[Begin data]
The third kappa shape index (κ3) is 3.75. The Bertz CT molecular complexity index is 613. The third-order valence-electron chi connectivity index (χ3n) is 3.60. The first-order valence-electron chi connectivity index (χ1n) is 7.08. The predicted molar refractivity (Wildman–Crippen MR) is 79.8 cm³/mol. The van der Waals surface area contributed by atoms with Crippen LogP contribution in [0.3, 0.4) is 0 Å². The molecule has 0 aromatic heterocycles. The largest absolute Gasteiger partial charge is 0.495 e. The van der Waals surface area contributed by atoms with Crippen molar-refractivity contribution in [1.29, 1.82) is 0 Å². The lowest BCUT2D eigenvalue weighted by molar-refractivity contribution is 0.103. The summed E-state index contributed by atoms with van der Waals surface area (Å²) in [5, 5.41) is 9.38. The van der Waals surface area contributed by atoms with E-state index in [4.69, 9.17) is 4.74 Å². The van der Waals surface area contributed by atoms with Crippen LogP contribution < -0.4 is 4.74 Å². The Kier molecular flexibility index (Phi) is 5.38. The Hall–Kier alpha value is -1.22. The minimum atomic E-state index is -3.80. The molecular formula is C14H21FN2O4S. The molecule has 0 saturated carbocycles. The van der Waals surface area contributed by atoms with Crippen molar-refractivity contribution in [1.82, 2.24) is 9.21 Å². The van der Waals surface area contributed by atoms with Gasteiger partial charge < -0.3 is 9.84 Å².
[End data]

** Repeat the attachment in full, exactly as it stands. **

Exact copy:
The third kappa shape index (κ3) is 3.75. The Bertz CT molecular complexity index is 613. The third-order valence-electron chi connectivity index (χ3n) is 3.60. The first-order valence-electron chi connectivity index (χ1n) is 7.08. The predicted molar refractivity (Wildman–Crippen MR) is 79.8 cm³/mol. The van der Waals surface area contributed by atoms with Crippen LogP contribution in [0.3, 0.4) is 0 Å². The molecule has 0 aromatic heterocycles. The largest absolute Gasteiger partial charge is 0.495 e. The van der Waals surface area contributed by atoms with Crippen molar-refractivity contribution in [1.29, 1.82) is 0 Å². The lowest BCUT2D eigenvalue weighted by molar-refractivity contribution is 0.103. The summed E-state index contributed by atoms with van der Waals surface area (Å²) in [5, 5.41) is 9.38. The van der Waals surface area contributed by atoms with E-state index in [4.69, 9.17) is 4.74 Å². The van der Waals surface area contributed by atoms with Crippen LogP contribution < -0.4 is 4.74 Å². The Kier molecular flexibility index (Phi) is 5.38. The Hall–Kier alpha value is -1.22. The minimum atomic E-state index is -3.80. The molecular formula is C14H21FN2O4S. The molecule has 0 saturated carbocycles. The van der Waals surface area contributed by atoms with Crippen molar-refractivity contribution in [1.82, 2.24) is 9.21 Å². The van der Waals surface area contributed by atoms with Gasteiger partial charge < -0.3 is 9.84 Å².